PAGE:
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Dress and Identity

by Joanne B. Eicher & Mary Ellen Roach-Higgins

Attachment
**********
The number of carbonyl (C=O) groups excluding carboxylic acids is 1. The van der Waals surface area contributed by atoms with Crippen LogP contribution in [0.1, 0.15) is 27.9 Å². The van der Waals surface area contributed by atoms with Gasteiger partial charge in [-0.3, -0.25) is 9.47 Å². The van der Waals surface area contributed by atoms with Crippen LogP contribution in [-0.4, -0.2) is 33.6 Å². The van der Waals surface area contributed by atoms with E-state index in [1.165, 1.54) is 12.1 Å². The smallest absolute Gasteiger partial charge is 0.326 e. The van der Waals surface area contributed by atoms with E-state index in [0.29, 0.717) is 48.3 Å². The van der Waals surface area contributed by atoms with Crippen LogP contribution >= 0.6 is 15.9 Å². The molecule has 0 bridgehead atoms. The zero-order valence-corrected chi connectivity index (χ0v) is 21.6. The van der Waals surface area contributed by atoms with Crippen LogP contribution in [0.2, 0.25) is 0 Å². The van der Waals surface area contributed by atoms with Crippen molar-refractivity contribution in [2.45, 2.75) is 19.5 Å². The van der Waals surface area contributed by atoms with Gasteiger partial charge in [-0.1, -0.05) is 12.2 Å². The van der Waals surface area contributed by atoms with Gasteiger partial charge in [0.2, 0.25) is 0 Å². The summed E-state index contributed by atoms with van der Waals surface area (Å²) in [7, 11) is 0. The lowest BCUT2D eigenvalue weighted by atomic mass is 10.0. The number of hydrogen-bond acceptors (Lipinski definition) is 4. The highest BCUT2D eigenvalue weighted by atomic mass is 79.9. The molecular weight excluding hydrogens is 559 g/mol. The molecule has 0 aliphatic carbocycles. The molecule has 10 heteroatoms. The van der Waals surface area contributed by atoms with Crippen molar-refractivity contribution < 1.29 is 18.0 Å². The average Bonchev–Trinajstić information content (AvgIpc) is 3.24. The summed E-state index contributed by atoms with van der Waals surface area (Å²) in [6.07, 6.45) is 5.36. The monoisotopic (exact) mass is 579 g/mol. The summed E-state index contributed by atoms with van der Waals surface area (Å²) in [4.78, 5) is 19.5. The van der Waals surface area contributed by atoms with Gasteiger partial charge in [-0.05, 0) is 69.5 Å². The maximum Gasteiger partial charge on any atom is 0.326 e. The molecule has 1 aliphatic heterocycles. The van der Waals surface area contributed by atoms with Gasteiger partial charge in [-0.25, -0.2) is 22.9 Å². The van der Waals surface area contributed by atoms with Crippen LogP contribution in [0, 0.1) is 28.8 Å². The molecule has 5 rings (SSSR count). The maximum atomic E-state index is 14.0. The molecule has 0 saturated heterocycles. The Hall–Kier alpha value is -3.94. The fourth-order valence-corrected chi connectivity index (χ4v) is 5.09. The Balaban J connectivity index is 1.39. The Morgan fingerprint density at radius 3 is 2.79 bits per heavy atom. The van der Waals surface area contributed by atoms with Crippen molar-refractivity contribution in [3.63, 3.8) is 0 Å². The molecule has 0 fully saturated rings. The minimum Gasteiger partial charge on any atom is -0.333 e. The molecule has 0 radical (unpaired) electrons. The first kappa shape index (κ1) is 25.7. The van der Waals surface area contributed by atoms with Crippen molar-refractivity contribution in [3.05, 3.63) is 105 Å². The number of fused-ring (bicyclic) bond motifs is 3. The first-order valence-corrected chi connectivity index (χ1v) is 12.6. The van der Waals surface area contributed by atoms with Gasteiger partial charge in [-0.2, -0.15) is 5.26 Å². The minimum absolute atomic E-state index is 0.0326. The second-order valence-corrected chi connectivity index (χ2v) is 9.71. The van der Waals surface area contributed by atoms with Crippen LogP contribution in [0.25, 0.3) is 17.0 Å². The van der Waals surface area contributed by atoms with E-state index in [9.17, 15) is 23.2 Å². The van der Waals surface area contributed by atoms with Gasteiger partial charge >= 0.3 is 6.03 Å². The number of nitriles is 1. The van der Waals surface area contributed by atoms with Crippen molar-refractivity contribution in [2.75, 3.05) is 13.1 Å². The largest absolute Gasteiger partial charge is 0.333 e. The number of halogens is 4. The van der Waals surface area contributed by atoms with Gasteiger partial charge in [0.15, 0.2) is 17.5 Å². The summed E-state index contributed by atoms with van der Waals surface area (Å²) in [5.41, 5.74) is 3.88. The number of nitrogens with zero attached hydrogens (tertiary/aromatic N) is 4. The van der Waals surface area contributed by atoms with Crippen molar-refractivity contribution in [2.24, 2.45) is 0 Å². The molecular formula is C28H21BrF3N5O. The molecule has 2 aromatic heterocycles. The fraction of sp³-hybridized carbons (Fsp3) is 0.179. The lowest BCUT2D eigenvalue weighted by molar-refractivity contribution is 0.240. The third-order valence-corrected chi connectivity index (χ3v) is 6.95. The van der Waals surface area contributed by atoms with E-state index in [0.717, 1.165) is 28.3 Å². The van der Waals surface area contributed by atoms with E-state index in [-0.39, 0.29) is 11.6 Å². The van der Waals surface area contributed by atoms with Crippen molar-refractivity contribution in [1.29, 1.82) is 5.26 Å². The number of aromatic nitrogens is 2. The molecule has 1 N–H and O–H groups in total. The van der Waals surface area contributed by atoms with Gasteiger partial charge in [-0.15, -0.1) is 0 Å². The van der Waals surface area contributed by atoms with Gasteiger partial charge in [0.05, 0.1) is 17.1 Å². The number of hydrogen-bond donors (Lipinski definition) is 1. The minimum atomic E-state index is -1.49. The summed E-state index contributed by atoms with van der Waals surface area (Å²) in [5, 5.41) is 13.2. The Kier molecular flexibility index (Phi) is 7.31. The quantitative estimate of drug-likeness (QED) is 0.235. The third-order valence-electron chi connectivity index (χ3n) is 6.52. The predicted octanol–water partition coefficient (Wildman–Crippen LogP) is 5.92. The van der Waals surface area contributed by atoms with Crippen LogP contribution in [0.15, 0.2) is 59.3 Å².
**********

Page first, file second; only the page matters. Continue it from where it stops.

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Development of a theoretical framework for understanding linkages between identity and dress depends on careful selection and definition of terms and development of a broad, holistic view of Social Aspects of Dress. A comprehensive definition of dress includes both body modifications and supplements to the body. Properties of these modifications and supplements can be cross-classified with sensory responses they evoke. Because dress functions as an effective means of communication during social interaction, it influences peoples’ establishing identities of themselves and others. An individual’s self incorporates identities based on assigned and achieved positions within social structures, especially those that organize kinship, economic, religious, and political activities. Identities communicated by dress are also influenced by technology and society-wide moral and aesthetic standards for dress. Specific types and properties of dress that communicate identity may change through time in response to economic, demographic, and other societal changes.

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